Nine Leaves’ latest video “Yesterday” debuted at #4 on Billboard’s New Rock Videos, and is currently airing on networks around the world including MTV, Fuse, Music Choice and the VOA Network. Multitalented producer and composer Zack Hemsey has been making adventurous recordings for years – but only recently was his Nine Leaves collective thrust into the national limelight.
The Northern New Jersey act provided a propulsive new look at a Reebok spot featuring Allen Iverson, which turned into a cult favorite among their fans. The Iverson clip quickly became a popular download on YouTube, and viewers began to ask: where can we get this artist’s music? As it turned out, the executives at the NBA were also watching – and they licensed Nine Leaves’ music for use on their highlight shows. And if that’s all you knew about Nine Leaves, you’d probably assume that they were a straightforward mainstream rap act. Well, we’re here to tell you otherwise. That there are plenty of possible commercial applications for Zack Hemsey’s hypnotic soundscapes is indisputable – the Iverson spot proves that to be true. But Hemsey’s heart is in the music, and the emcees who give voice to his compositions are, to a man, thoughtful, impassioned, and poetic.
The rhymes on Peace In Death, the latest Nine Leaves album, have the cadences, depth, and resonance of the best spoken-word. They’re also conceptually linked, and often politically provocative. Peace In Death is a set about the end of an era – songs about finding the strength and balance to survive and move through a deteriorating world. Mortality haunts the album’s verses, but there’s the promise of rebirth, too. Then there’s the music: moody, seething, intoxicating, harmonically and rhythmically sophisticated, and surprisingly multifaceted.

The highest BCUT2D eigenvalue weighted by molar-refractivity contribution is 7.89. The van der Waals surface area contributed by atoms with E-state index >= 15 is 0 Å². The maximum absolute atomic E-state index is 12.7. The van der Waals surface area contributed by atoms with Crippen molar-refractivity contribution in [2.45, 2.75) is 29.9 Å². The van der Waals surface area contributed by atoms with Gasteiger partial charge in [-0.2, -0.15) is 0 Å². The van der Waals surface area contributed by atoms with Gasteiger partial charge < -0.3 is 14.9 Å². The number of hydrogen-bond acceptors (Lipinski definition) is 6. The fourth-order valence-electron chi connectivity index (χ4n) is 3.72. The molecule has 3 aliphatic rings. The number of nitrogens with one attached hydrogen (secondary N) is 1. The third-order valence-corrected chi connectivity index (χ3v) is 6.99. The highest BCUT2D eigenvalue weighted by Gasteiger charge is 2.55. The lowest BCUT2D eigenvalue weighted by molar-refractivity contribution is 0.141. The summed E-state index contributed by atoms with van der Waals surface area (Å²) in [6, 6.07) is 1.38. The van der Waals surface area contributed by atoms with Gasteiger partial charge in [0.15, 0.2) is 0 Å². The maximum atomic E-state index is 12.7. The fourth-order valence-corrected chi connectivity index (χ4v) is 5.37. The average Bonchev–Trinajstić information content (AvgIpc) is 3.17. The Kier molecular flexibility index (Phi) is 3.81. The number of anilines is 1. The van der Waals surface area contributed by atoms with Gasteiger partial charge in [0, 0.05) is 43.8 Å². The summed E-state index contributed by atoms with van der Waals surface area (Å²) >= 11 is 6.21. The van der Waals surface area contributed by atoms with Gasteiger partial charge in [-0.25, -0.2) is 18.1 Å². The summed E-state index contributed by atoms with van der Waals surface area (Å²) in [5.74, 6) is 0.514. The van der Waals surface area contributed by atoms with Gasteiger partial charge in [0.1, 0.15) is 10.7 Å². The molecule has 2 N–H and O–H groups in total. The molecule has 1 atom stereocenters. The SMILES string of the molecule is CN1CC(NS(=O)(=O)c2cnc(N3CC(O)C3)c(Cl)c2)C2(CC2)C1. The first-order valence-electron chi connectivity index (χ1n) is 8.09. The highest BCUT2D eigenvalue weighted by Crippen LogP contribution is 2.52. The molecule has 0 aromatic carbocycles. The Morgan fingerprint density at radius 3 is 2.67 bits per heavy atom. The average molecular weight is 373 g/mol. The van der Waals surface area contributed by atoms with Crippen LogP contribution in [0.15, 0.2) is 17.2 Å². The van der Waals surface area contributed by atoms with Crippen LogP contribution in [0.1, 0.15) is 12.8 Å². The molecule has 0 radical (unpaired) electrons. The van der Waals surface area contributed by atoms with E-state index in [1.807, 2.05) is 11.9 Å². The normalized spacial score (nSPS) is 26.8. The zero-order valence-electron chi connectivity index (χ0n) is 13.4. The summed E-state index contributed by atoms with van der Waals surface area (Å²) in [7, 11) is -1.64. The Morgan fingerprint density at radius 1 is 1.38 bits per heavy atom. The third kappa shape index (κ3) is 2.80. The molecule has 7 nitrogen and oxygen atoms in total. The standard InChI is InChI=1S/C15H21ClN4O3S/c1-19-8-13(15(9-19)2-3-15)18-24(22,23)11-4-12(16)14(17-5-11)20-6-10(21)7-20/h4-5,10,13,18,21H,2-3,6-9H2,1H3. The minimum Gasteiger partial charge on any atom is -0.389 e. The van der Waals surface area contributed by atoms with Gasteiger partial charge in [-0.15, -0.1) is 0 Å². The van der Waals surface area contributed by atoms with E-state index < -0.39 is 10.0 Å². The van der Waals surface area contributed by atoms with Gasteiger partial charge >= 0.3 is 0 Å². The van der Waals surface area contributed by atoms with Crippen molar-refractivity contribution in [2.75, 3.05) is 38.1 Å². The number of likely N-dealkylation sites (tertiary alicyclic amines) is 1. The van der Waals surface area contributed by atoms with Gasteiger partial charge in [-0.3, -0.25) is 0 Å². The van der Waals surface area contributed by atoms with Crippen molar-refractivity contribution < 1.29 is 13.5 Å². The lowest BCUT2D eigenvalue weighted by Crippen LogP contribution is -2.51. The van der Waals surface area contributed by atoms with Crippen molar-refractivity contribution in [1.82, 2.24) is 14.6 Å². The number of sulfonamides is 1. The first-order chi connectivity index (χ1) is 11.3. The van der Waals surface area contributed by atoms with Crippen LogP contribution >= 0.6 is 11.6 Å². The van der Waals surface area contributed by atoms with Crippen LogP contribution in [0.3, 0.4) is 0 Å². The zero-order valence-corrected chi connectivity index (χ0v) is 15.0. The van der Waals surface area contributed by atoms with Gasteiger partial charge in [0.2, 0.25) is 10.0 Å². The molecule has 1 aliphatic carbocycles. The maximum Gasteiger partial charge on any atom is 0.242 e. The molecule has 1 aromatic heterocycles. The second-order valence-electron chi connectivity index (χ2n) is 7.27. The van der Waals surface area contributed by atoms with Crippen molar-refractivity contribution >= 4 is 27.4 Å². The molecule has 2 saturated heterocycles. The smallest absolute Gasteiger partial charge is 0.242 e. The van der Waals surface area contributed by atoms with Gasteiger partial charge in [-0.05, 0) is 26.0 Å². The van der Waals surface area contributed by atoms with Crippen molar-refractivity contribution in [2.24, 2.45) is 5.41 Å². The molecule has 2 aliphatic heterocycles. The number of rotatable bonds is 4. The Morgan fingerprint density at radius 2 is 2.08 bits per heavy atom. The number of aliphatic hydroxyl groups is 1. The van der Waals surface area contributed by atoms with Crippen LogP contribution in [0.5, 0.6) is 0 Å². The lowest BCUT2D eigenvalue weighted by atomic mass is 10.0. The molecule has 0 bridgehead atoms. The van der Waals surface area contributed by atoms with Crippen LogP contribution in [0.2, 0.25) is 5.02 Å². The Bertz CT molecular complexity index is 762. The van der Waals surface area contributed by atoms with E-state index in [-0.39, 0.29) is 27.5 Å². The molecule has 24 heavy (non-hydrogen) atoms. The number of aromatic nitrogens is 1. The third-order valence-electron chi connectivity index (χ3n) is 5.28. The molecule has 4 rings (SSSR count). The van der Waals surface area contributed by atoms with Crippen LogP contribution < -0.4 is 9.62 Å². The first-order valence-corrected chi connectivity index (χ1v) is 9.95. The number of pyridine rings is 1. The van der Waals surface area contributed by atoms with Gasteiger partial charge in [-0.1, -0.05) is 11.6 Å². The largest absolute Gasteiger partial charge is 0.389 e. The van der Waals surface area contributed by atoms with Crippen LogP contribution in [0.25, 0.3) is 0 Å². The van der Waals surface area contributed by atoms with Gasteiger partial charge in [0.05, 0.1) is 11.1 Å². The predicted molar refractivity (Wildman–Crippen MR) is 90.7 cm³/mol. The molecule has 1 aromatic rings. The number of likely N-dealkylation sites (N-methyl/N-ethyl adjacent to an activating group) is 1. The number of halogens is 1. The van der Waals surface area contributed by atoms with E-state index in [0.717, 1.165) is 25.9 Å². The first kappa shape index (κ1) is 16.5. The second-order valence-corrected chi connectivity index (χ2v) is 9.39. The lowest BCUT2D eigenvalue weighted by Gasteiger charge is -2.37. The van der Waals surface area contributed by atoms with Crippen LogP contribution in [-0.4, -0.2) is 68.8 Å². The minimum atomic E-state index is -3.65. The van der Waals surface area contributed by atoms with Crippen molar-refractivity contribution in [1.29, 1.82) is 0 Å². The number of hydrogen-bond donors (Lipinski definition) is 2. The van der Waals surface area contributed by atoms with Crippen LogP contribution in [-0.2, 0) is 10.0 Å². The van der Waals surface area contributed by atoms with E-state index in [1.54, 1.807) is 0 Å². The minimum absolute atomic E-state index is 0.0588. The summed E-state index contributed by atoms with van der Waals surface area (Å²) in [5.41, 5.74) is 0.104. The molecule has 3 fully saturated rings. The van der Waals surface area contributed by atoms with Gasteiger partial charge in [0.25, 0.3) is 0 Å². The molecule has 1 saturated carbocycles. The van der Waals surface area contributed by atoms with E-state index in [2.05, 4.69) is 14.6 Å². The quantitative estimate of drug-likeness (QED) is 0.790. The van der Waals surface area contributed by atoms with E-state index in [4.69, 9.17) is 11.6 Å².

“Yesterday”, the album's kickoff, shows the collective in top form, as each emcee tells a compelling story of perseverance in the face of personal loss. The inviting video gives a glimpse into the lives of each vocalist: we follow them on a typical morning, rapping as they greet each other, their girlfriends, and the day. As befits an act as cinematic as Nine Leaves,the “Yesterday” clip feels like a mini-movie – or perhaps three interlocking mini-movies. Like the song itself,
the footage feels honest, soulful, and confessional, and it welcomes viewers into the collective with open arms.
One thing is for certain: this album delivers in the full sense of the word. It’s a craft of art in a time where works of such caliber have been sorely missing from the world’s main-stage.
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